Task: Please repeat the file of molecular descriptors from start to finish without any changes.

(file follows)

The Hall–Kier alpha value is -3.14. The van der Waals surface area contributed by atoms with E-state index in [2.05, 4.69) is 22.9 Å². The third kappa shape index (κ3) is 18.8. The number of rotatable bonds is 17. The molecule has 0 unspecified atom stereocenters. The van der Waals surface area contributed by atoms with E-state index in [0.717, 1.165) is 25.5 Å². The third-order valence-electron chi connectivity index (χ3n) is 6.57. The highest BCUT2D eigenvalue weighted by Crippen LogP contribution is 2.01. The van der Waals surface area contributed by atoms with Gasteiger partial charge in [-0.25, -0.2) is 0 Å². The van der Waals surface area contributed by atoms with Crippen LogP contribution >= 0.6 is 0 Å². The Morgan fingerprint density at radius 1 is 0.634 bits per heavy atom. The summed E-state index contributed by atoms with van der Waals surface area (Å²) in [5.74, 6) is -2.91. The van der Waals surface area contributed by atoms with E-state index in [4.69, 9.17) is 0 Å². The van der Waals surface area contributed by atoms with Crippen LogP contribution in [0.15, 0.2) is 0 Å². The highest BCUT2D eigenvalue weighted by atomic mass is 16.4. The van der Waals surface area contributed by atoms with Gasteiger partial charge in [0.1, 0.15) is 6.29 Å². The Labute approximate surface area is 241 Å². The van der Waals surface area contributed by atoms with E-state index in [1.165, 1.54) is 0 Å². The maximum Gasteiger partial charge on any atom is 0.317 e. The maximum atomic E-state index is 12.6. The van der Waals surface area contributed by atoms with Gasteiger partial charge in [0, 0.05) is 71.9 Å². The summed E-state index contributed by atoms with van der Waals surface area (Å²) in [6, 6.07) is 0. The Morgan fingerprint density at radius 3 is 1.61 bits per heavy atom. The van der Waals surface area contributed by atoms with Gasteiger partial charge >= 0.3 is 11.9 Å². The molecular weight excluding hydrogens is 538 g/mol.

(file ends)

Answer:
The Hall–Kier alpha value is -3.14. The van der Waals surface area contributed by atoms with E-state index in [2.05, 4.69) is 22.9 Å². The third kappa shape index (κ3) is 18.8. The number of rotatable bonds is 17. The molecule has 0 unspecified atom stereocenters. The van der Waals surface area contributed by atoms with E-state index in [0.717, 1.165) is 25.5 Å². The third-order valence-electron chi connectivity index (χ3n) is 6.57. The highest BCUT2D eigenvalue weighted by Crippen LogP contribution is 2.01. The van der Waals surface area contributed by atoms with Gasteiger partial charge in [-0.25, -0.2) is 0 Å². The van der Waals surface area contributed by atoms with Crippen LogP contribution >= 0.6 is 0 Å². The Morgan fingerprint density at radius 1 is 0.634 bits per heavy atom. The summed E-state index contributed by atoms with van der Waals surface area (Å²) in [5.74, 6) is -2.91. The van der Waals surface area contributed by atoms with E-state index in [4.69, 9.17) is 0 Å². The van der Waals surface area contributed by atoms with Crippen LogP contribution in [0.15, 0.2) is 0 Å². The highest BCUT2D eigenvalue weighted by atomic mass is 16.4. The van der Waals surface area contributed by atoms with Gasteiger partial charge in [0.1, 0.15) is 6.29 Å². The Labute approximate surface area is 241 Å². The van der Waals surface area contributed by atoms with E-state index in [1.165, 1.54) is 0 Å². The maximum Gasteiger partial charge on any atom is 0.317 e. The maximum atomic E-state index is 12.6. The van der Waals surface area contributed by atoms with Gasteiger partial charge in [0, 0.05) is 71.9 Å². The summed E-state index contributed by atoms with van der Waals surface area (Å²) in [6, 6.07) is 0. The Morgan fingerprint density at radius 3 is 1.61 bits per heavy atom. The van der Waals surface area contributed by atoms with Gasteiger partial charge >= 0.3 is 11.9 Å². The molecular weight excluding hydrogens is 538 g/mol.